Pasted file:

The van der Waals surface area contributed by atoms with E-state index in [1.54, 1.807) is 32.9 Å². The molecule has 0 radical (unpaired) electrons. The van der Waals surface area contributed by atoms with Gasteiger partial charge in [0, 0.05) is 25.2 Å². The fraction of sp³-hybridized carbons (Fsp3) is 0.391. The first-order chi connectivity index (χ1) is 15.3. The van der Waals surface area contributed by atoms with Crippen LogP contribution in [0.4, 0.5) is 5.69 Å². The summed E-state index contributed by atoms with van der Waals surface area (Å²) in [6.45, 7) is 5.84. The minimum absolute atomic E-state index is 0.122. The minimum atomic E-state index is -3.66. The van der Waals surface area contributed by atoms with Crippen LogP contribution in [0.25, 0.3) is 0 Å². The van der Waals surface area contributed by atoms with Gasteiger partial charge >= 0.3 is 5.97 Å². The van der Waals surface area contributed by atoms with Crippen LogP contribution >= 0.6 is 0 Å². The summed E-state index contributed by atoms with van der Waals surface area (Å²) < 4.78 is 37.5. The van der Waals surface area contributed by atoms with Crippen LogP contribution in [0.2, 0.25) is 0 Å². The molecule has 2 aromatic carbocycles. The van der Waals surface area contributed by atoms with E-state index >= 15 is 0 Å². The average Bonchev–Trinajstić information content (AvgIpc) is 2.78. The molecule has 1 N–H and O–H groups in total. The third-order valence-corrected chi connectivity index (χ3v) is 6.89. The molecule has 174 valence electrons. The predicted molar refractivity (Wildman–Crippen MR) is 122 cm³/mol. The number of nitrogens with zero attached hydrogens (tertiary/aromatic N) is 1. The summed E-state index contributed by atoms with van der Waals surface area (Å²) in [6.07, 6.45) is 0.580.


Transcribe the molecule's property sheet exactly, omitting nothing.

The van der Waals surface area contributed by atoms with E-state index in [1.54, 1.807) is 32.9 Å². The molecule has 0 radical (unpaired) electrons. The van der Waals surface area contributed by atoms with Gasteiger partial charge in [0, 0.05) is 25.2 Å². The fraction of sp³-hybridized carbons (Fsp3) is 0.391. The first-order chi connectivity index (χ1) is 15.3. The van der Waals surface area contributed by atoms with Crippen LogP contribution in [0.4, 0.5) is 5.69 Å². The summed E-state index contributed by atoms with van der Waals surface area (Å²) in [6.45, 7) is 5.84. The minimum absolute atomic E-state index is 0.122. The minimum atomic E-state index is -3.66. The van der Waals surface area contributed by atoms with Crippen LogP contribution in [0.25, 0.3) is 0 Å². The van der Waals surface area contributed by atoms with Gasteiger partial charge >= 0.3 is 5.97 Å². The van der Waals surface area contributed by atoms with Crippen LogP contribution >= 0.6 is 0 Å². The summed E-state index contributed by atoms with van der Waals surface area (Å²) < 4.78 is 37.5. The van der Waals surface area contributed by atoms with Crippen LogP contribution in [0.2, 0.25) is 0 Å². The molecule has 2 aromatic carbocycles. The van der Waals surface area contributed by atoms with E-state index >= 15 is 0 Å². The average Bonchev–Trinajstić information content (AvgIpc) is 2.78. The molecule has 1 N–H and O–H groups in total. The third-order valence-corrected chi connectivity index (χ3v) is 6.89. The molecule has 174 valence electrons. The predicted molar refractivity (Wildman–Crippen MR) is 122 cm³/mol. The number of nitrogens with zero attached hydrogens (tertiary/aromatic N) is 1. The summed E-state index contributed by atoms with van der Waals surface area (Å²) in [6.07, 6.45) is 0.580.